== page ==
Refusal of permission for 24 new chalets at Anglesey caravan park leads to appeal
The refusal of permission to install 24 new chalets at an Anglesey caravan park has been referred to the Plannning Inspectorate.
In 2019 island planning officers refused the proposals at the Golden Sunset Caravan Park in Benllech, citing the visual impact.
But having now appealed to Welsh Government appointed inspectors, the applicants believe that replacing what are currently two touring caravan fields with a “high quality well designed scheme,” would “reduce the prominence of caravans through siting and colour and enhance the landscaping and biodiversity on the site.”
Anglesey Council planning officers, who turned down the original application in September 2019, had judged the development to fall foul of the Joint Local Development Plan (JLDP) as it would result in “a detrimental permanent visual impact on the landscape character of the locale” including the coastline and nearby Area of Outstanding Natural Beauty.
They added that the 24 chalets would “conflict with the surrounding landscape character” and that no justification had been presented on why it should be excepted from the JLDP.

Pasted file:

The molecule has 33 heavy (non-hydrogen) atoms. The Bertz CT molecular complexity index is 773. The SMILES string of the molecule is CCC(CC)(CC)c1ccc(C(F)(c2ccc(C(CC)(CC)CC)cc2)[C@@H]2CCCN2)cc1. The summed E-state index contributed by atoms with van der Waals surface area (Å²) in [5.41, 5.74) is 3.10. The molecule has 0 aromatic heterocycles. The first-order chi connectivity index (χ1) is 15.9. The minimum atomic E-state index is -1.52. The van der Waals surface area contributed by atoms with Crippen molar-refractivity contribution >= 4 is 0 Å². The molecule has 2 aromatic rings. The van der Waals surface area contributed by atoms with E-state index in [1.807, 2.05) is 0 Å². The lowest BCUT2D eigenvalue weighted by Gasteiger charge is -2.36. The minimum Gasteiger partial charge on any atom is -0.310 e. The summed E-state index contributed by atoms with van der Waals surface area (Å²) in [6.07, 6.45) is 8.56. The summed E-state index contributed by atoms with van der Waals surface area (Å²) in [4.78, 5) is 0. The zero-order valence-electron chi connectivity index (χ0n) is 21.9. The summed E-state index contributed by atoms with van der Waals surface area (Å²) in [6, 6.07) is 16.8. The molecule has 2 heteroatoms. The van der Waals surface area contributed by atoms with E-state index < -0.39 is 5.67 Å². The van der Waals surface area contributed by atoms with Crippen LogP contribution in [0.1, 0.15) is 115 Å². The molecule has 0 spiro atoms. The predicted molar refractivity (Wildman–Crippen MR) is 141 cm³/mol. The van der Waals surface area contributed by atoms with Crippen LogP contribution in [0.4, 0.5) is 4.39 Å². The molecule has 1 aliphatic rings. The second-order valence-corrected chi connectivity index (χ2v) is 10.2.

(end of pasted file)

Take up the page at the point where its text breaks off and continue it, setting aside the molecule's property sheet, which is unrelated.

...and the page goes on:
But the developers argue that the plans would represent an improvement on the site’s current use as a touring caravan site, for which they say there are no controls over siting or length of stay.
The appeal documents which have been submitted, note: “The units would replace the touring/camping use which currently exists, and this would present benefits in terms of units being further away from the coastal edge as well as the reduction of noise and traffic associated with touring caravans and large tents on the site.
“The proposal would provide higher quality holiday units on a site which is within walking distance of all facilities in Benllech, leading to increased economic activity throughout the year.
“Through delivering this scheme which includes landscaping proposals and a defined location for the units and introducing carefully selected coloured caravans, the current visual impact of the touring caravans and tents will be mitigated, and this will lead to an overall landscape enhancement.
“The appeal site sits within an existing caravan site and has an existing use for caravans and tents, and therefore through careful mitigation and management the proposal is considered to be one which can lead to an enhanced relationship with the landscape and improved economic benefits.”
Its expected that inspectors will make a decision in due course.
By Gareth Williams – Local Democracy Reporter
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